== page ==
SUBSIDENCE AND TEMPERATURE HISTORIES FOR JURASSIC SEDIMENTS IN THE NORTHERN GULF COAST: A THERMAL-MECHANICAL MODEL
Jeffrey A. Nunn, 1984. "SUBSIDENCE AND TEMPERATURE HISTORIES FOR JURASSIC SEDIMENTS IN THE NORTHERN GULF COAST: A THERMAL-MECHANICAL MODEL", The Jurassic of the Gulf Rim, William P. S. Ventress, Don G. Bebout, Bob F. Perkins, Clyde H. Moore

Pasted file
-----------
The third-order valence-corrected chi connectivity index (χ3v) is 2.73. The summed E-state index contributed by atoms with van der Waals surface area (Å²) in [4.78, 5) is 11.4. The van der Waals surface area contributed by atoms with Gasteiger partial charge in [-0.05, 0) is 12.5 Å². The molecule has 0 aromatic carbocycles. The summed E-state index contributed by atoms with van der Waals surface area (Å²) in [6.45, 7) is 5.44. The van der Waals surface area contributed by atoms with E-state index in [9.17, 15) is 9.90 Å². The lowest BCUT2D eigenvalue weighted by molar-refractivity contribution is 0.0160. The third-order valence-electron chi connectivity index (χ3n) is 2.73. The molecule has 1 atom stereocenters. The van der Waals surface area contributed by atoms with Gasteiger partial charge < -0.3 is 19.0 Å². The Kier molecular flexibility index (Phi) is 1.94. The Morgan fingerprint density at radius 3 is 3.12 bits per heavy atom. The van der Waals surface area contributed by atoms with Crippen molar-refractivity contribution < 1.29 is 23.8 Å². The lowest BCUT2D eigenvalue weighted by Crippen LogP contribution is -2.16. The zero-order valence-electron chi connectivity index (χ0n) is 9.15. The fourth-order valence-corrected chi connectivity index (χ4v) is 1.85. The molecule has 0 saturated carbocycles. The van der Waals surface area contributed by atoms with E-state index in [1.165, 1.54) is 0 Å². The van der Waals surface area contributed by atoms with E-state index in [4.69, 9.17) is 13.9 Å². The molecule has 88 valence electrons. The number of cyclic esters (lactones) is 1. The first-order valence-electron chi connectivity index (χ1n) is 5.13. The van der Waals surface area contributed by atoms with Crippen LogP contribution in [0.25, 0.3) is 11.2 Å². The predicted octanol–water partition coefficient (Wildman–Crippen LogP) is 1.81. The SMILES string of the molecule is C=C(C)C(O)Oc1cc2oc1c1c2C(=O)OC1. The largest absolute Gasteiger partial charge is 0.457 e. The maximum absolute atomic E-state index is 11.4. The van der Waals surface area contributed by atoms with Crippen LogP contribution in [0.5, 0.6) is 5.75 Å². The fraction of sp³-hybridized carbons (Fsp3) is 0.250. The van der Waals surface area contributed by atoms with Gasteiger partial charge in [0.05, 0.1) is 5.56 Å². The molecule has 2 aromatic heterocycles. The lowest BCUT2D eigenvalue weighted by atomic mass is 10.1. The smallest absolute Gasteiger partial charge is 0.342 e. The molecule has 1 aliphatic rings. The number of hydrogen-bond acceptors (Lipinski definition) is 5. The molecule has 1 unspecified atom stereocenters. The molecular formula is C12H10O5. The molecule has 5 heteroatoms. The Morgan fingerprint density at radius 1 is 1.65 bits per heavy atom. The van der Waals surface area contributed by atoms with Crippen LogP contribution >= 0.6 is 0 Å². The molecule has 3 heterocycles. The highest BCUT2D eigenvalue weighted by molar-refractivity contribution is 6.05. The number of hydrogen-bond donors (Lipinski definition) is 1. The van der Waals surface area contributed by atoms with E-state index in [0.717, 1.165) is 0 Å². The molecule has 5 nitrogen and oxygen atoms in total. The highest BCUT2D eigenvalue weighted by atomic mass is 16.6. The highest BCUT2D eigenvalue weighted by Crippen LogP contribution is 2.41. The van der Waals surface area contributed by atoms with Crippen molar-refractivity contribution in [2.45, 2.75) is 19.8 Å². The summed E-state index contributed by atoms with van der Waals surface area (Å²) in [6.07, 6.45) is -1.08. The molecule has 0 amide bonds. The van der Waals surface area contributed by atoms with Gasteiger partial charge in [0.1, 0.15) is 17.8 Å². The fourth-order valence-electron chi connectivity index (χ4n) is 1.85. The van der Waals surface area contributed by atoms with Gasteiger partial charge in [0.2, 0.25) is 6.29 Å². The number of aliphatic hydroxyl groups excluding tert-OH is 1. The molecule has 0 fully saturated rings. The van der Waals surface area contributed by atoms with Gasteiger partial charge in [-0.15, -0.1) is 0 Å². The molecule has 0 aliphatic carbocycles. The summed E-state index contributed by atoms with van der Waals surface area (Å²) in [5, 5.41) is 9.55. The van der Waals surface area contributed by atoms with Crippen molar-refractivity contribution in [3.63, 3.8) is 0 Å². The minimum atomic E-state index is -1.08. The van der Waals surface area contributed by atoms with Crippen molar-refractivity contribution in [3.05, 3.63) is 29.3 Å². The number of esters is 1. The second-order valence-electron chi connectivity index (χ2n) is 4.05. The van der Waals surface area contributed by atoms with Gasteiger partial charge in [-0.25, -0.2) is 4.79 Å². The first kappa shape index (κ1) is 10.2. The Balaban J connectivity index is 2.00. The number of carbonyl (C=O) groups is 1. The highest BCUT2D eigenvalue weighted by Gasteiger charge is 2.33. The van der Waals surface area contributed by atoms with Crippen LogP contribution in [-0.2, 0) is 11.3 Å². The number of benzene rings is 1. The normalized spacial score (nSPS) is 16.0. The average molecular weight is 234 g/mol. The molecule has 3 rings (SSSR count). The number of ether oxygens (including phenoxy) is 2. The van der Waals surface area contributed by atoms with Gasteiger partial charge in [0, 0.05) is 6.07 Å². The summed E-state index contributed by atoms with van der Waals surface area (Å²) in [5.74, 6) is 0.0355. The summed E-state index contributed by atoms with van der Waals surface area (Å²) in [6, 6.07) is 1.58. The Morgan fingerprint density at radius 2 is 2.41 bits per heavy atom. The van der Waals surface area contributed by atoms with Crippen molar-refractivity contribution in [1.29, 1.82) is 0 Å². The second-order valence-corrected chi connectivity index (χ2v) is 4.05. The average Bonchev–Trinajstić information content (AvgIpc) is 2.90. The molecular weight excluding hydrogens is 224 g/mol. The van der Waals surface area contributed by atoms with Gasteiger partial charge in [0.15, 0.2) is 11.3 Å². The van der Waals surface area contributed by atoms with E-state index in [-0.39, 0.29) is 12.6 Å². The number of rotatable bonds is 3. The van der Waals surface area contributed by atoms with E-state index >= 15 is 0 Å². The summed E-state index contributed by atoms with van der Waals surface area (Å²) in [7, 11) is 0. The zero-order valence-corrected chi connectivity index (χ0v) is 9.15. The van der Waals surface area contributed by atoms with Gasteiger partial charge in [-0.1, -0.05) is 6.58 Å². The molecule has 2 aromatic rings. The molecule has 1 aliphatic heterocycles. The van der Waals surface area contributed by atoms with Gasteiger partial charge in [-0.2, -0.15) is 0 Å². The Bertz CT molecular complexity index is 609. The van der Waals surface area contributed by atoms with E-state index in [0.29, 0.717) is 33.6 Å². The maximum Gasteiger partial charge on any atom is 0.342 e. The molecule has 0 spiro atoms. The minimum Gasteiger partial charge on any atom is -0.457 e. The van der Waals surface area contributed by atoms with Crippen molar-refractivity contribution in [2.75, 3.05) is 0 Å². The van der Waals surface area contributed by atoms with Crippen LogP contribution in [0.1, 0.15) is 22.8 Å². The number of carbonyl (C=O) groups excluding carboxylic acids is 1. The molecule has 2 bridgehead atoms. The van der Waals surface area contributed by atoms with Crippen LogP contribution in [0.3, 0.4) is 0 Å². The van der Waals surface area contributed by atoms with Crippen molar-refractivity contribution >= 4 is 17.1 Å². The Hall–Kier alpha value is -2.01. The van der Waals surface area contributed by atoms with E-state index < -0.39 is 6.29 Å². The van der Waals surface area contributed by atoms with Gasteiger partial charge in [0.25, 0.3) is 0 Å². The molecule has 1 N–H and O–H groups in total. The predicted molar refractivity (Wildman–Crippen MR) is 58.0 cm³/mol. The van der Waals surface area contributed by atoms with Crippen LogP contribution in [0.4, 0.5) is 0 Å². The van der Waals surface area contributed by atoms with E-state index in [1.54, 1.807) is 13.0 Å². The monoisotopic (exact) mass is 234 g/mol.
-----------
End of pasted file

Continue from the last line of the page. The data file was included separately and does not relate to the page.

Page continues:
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The northern coast of the Gulf of Mexico contains major depositional basins in East Texas, North Louisiana, and Central Mississippi. Basin subsidence can be interpreted as resulting from the extension of continental crust by rifting related to the opening of the Gulf of Mexico during Late Triassic to Early Jurassic times. For example, subsidence of the North Louisiana Salt Basin, determined from well data, is consistent with crustal extension by a factor of 1.5 to 2. A seismic survey across the Central Mississippi Salt Basin also indicates crustal extension by about a factor of 1.6. The thermal-mechanical model presented here describes the subsidence and temperature histories of a continental margin, assuming that the lithosphere is stretched and thinned during rifting. The effects of thermal blanketing by overlying sediments are included. The observed position of strata and current thermal regime are used as model constraints. Subsidence and temperature histories for Jurassicage sediments predicted from this model are compared with observational data. The results of this comparison indicate that geothermal gradients were higher in the past and that thermal conditions in Jurassic-age sediments were favorable for hydrocarbon generation.